Key features of Cyber Insight’s security toolkit include a “multi-detection instrument” capable of being tuned to suit each unique environment. It identifies high-risk events and behaviours that can impact OT operations while activating predefined policies – or creating custom policies – that block or list specific activities that may point to cyber threats or even genuine operational mistakes.
“Policies can also trigger active checks for predefined situations. This reveals risky events that don’t rise above the statistical noise such as malware, reconnaissance activity and querying-device firmware from a human machine interface,” says Smal.
The toolkit addresses behavioural anomalies by detecting deviations from regular network traffic based on pattern baselines, which include a mixture of time ranges, protocols and devices, allowing detection of suspicious activity indicative of malware or rogue devices.
An additional feature of the toolkit is its adaptive assessment function. According to Smal, around 30% of the devices in an OT environment do not communicate over the corporate network.
“The solution offered by Cyber Insight goes beyond network detection by performing device checks in the device’s native language. Fully configurable and customisable to each unique environment’s requirements, active testing facilitates deep insights and situational awareness into an infrastructure without impacting operations,” he says, confirming that this approach gathers far more information than network monitoring alone.
Focusing on the enterprise, Smal says the Cyber Insight toolkit expedites configuration control, effectively managing all assets, including hardware and software associated with every employee. “A full history is provided; for example, device configuration changes over time, granularity of specific ladder logic segments, diagnostic buffers, tag tables and more.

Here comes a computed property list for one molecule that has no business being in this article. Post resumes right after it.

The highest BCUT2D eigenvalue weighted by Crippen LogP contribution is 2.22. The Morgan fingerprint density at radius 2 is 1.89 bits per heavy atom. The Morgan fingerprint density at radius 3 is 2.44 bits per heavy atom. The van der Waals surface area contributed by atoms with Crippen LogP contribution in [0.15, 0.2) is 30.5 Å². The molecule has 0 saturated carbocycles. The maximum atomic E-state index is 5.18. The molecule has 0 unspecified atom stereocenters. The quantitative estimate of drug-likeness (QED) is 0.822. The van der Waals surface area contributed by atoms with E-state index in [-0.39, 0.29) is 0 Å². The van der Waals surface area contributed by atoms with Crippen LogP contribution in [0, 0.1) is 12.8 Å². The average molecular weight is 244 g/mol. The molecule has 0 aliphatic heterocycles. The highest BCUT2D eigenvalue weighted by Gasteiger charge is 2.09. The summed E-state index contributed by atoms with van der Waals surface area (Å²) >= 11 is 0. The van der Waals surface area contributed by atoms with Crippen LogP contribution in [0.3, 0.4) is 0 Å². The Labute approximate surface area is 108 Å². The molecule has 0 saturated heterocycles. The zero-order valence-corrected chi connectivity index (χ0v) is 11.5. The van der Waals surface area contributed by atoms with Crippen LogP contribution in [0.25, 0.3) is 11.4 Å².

“This also enables network administrators to establish a backup snapshot allowing for faster recovery as well as compliance with industry norms and regulations.”
Smal adds that different roles within an organisation should have different levels of access to resources. “Cyber Insight’s toolkit helps ensure that the right access levels are maintained for each employee and every role within the organisation so that only authorised personnel have the access they require – particularly to cloud services – and do not have extended privileges to sensitive areas.
“This also applies to situations involving employees leaving an organisation and how their exits are controlled and managed.”
As part of its launch initiative, Cyber Insight is offering a free tutorial with guidelines on how the human resources (HR) and IT departments could best collaborate and merge their objectives as their organisations move to maximise visibility, security and control across all corporate infrastructures.